NCAA Foreign Tours: For schools looking to engage international communities the NCAA supports foreign tours but there are regulations member institutions must be cognizant of as they make arrangements to ensure their students comply with the governing body’s guidelines. The optimal time for coaches and administrators to consider travel with foreign tours is during a vacation period that involves no classes or exams. There are also restrictions on the number of contests that can be held. In all, foreign tours allow student-athletes to participate in athletic competition in an international context. Learners can promote their sport as part of a goodwill effort.


Mission trip/ volunteer/service: Service learning and volunteering have long been deemed critical components to the educational experience. Such activities mix classroom learning with hands-on experience with community members in the respective country. Such opportunities along with mission trips can lead to personal, academic, and professional development. Courses that utilize such learning opportunities allow learners to have a historical sense of life in the communities visited. Students also develop communication, civic, and leadership skills through these particular excursions.


Co-Curricular Option: Expand the menu of short-term offerings by encouraging faculty to collaborate with coaches. Consider producing co-curricular opportunities that combine an academic concept with an element of sport. These co-curricular courses would embed a travel experience within a course. Coaches who are also current faculty may be more apt to integrate this model to combine their academic and athletic interests. In the same way, faculty who conduct research in a particular discipline related to athletics could form a strong partnership with a coach to generate this sort of model.


On-campus course work would be bolstered by travel to carefully selected destinations, and the travel component may or may not include training- or game-time. Dependent upon the time available as well as time of year, these options could be limited to 1-2 credits — still they give participants valuable time abroad. Not only that, but the participants need not only be student athletes. Improve group dynamics by integrating athletes with other students who are simply interested in the course topic. Co-curricular options could include students who are interested in sport but who are not involved in a team sport. The key is that the co-curricular model can give more student athletes more avenues to engage in a successful experience abroad.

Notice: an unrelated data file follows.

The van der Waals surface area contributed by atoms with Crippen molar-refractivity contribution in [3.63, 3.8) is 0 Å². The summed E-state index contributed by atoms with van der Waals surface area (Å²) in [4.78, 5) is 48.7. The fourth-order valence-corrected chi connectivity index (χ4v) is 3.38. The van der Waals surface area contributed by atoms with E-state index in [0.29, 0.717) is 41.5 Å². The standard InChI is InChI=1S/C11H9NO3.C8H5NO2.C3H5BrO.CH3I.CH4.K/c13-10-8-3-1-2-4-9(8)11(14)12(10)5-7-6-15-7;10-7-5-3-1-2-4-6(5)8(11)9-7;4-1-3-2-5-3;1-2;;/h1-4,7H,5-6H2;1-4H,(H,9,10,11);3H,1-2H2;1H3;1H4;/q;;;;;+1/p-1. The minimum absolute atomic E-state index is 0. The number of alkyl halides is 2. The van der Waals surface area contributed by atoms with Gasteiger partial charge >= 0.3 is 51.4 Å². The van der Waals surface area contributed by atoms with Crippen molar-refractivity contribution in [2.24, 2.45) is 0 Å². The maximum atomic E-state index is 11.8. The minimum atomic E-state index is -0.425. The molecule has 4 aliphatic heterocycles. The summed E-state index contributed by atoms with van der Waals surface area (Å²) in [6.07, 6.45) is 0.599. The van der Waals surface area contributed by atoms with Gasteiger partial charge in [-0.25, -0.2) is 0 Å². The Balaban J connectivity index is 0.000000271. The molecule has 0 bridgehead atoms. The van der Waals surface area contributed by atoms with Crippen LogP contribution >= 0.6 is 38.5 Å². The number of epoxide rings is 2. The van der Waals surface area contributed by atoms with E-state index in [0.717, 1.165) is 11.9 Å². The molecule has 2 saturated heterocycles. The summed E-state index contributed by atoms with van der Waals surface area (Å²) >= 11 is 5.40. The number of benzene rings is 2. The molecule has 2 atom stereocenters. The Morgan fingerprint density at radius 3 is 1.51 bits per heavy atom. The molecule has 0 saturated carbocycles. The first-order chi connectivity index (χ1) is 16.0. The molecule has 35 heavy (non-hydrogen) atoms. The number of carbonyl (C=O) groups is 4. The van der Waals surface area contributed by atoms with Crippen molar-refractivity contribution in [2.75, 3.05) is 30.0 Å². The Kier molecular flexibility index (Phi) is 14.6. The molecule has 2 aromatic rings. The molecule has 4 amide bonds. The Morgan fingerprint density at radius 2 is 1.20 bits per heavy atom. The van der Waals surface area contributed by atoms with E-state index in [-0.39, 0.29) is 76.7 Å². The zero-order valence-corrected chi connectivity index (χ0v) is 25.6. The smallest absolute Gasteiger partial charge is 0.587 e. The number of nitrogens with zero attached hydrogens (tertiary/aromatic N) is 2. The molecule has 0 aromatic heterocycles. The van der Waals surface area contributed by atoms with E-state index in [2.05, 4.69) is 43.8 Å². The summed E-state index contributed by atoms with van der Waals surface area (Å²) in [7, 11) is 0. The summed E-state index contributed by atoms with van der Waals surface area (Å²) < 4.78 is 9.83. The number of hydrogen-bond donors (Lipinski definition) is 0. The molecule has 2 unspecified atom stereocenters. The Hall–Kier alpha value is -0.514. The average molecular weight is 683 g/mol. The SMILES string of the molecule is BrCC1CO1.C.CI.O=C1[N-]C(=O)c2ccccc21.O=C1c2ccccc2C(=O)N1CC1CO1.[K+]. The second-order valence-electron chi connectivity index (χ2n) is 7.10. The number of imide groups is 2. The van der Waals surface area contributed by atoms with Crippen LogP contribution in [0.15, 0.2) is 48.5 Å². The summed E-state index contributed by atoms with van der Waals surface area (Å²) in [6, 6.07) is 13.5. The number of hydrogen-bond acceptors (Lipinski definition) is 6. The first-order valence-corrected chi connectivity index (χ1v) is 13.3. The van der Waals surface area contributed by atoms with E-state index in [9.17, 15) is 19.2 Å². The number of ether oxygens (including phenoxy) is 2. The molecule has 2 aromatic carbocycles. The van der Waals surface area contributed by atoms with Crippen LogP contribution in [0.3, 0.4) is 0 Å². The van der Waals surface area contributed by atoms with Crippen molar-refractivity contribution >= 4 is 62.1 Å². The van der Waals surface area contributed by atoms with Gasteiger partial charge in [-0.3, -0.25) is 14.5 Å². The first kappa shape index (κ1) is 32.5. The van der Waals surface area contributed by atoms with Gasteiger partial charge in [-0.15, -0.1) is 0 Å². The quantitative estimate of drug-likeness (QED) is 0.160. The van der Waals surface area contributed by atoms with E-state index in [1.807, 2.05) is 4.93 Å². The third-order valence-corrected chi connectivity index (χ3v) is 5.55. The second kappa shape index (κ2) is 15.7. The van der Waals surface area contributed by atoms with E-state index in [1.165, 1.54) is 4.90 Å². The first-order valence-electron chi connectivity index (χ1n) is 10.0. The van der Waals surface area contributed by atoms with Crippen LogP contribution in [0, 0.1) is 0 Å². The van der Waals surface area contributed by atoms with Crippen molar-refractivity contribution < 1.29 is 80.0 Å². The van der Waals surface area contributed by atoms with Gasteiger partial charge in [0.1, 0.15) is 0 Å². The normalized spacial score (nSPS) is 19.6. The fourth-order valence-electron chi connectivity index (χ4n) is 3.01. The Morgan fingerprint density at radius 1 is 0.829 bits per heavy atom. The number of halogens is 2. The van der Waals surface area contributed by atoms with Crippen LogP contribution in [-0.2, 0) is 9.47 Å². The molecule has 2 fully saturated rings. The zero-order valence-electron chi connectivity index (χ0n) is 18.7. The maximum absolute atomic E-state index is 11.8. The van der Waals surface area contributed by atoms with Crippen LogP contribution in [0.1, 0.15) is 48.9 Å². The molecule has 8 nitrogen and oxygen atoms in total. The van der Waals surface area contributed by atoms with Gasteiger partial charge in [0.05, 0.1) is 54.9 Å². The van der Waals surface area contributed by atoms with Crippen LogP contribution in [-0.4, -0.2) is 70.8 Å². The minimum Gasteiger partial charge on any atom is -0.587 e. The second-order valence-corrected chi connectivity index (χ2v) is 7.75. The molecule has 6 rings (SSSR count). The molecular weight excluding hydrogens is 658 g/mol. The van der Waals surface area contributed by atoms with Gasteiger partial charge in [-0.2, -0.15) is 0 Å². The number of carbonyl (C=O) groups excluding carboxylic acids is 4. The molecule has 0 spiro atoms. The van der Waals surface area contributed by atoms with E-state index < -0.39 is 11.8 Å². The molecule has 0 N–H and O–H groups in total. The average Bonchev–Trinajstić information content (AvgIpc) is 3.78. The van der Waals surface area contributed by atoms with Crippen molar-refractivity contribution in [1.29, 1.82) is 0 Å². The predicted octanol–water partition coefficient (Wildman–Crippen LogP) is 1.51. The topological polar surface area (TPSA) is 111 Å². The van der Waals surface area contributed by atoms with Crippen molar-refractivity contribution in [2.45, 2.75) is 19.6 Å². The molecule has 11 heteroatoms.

Engaging Stakeholders


Academic Advising Staff

It is common for coaching staff to be pulled in many different directions making it difficult to discuss opportunities your office/organization might be able to offer. If you are encountering this situation, you may want to consider the other support staff working with the athletics department. Typically there are many people involved in supporting student athletes, ranging from advising teams to development teams. These other staff members are great resources as they are in frequent communication with the students and are usually tasked with ensuring the students are engaging with campus in ways beyond their sport. They know their schedules, availability, and other details that can assist you as you prepare materials to share with the student athletes. These support staff members can help you funnel marketing materials through their pre-existing list serves, newsletters, etc. using language and resources that the student athletes are already connected to on campus. They can also serve as strong liaisons between your office and the coaching staff to assist in messaging that you want to share.


Alumni Support

Build events around athletic contests on campus and allow alumni to connect with your current players.  Have your current students talk about study abroad opportunities or have a former player share the value of their global education experience.  A personal touch is invaluable. It’s all about connecting former student-athletes back to your program in a unique and meaningful way.




Global Players -- in conjunction with The Athlete Network -- distributed a survey to coaches and received 800+ responses among all divisions to collect info about coach’s perspective on study abroad & team travel among student athletes.Top 2 expressed priorities: performance (49%) & life skills (46%); life skills could include internships, time management, as well as other skills facilitated through an abroad experience. Approx 50% of coaches believe student athletes should participate in study abroad; 68% believe they should compete and train while abroad.